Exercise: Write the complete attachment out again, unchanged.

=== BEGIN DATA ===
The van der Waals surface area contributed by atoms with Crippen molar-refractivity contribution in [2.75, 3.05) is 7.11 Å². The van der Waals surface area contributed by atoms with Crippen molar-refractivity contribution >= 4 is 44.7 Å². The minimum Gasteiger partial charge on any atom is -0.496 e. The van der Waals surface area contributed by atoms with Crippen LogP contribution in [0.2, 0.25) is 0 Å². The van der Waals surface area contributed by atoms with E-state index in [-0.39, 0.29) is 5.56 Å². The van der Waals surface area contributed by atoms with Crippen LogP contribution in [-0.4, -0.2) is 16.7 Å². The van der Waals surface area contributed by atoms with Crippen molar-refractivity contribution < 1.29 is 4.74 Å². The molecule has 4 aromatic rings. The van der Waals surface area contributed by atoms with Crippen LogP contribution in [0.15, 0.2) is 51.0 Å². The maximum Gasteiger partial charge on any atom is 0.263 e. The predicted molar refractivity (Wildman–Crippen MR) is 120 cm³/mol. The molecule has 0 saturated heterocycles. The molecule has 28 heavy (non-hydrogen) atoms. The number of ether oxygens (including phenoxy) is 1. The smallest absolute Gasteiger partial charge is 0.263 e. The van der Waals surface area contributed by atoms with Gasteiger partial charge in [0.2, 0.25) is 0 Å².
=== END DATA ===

The van der Waals surface area contributed by atoms with Crippen molar-refractivity contribution in [2.75, 3.05) is 7.11 Å². The van der Waals surface area contributed by atoms with Crippen molar-refractivity contribution >= 4 is 44.7 Å². The minimum Gasteiger partial charge on any atom is -0.496 e. The van der Waals surface area contributed by atoms with Crippen LogP contribution in [0.2, 0.25) is 0 Å². The van der Waals surface area contributed by atoms with E-state index in [-0.39, 0.29) is 5.56 Å². The van der Waals surface area contributed by atoms with Crippen LogP contribution in [-0.4, -0.2) is 16.7 Å². The van der Waals surface area contributed by atoms with Crippen molar-refractivity contribution < 1.29 is 4.74 Å². The molecule has 4 aromatic rings. The van der Waals surface area contributed by atoms with Crippen LogP contribution in [0.15, 0.2) is 51.0 Å². The maximum Gasteiger partial charge on any atom is 0.263 e. The predicted molar refractivity (Wildman–Crippen MR) is 120 cm³/mol. The molecule has 0 saturated heterocycles. The molecule has 28 heavy (non-hydrogen) atoms. The number of ether oxygens (including phenoxy) is 1. The smallest absolute Gasteiger partial charge is 0.263 e. The van der Waals surface area contributed by atoms with Gasteiger partial charge in [0.2, 0.25) is 0 Å².